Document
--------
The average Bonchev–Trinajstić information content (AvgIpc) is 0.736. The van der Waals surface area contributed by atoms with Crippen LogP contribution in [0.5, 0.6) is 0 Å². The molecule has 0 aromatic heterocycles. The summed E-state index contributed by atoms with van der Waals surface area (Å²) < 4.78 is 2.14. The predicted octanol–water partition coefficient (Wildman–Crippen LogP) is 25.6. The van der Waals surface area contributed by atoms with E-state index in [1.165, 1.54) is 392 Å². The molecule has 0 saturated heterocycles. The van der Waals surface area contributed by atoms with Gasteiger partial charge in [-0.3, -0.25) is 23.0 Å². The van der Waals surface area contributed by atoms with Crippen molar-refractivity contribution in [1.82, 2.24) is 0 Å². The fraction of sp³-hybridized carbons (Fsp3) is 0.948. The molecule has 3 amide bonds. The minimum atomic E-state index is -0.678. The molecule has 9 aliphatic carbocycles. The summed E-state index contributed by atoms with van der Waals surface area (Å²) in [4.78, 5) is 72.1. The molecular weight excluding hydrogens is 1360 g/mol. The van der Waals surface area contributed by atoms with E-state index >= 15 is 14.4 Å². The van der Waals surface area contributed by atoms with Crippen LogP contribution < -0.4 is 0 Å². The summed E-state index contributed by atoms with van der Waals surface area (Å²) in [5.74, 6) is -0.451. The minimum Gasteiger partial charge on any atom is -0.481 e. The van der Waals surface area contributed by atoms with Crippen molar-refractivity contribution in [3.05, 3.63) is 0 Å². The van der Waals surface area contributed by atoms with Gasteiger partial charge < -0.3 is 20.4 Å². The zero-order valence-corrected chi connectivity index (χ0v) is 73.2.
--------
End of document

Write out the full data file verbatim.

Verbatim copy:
The average Bonchev–Trinajstić information content (AvgIpc) is 0.736. The van der Waals surface area contributed by atoms with Crippen LogP contribution in [0.5, 0.6) is 0 Å². The molecule has 0 aromatic heterocycles. The summed E-state index contributed by atoms with van der Waals surface area (Å²) < 4.78 is 2.14. The predicted octanol–water partition coefficient (Wildman–Crippen LogP) is 25.6. The van der Waals surface area contributed by atoms with E-state index in [1.165, 1.54) is 392 Å². The molecule has 0 saturated heterocycles. The van der Waals surface area contributed by atoms with Gasteiger partial charge in [-0.3, -0.25) is 23.0 Å². The van der Waals surface area contributed by atoms with Crippen molar-refractivity contribution in [1.82, 2.24) is 0 Å². The fraction of sp³-hybridized carbons (Fsp3) is 0.948. The molecule has 3 amide bonds. The minimum atomic E-state index is -0.678. The molecule has 9 aliphatic carbocycles. The summed E-state index contributed by atoms with van der Waals surface area (Å²) in [4.78, 5) is 72.1. The molecular weight excluding hydrogens is 1360 g/mol. The van der Waals surface area contributed by atoms with E-state index >= 15 is 14.4 Å². The van der Waals surface area contributed by atoms with Crippen LogP contribution < -0.4 is 0 Å². The summed E-state index contributed by atoms with van der Waals surface area (Å²) in [5.74, 6) is -0.451. The minimum Gasteiger partial charge on any atom is -0.481 e. The van der Waals surface area contributed by atoms with Crippen molar-refractivity contribution in [3.05, 3.63) is 0 Å². The van der Waals surface area contributed by atoms with Gasteiger partial charge < -0.3 is 20.4 Å². The zero-order valence-corrected chi connectivity index (χ0v) is 73.2.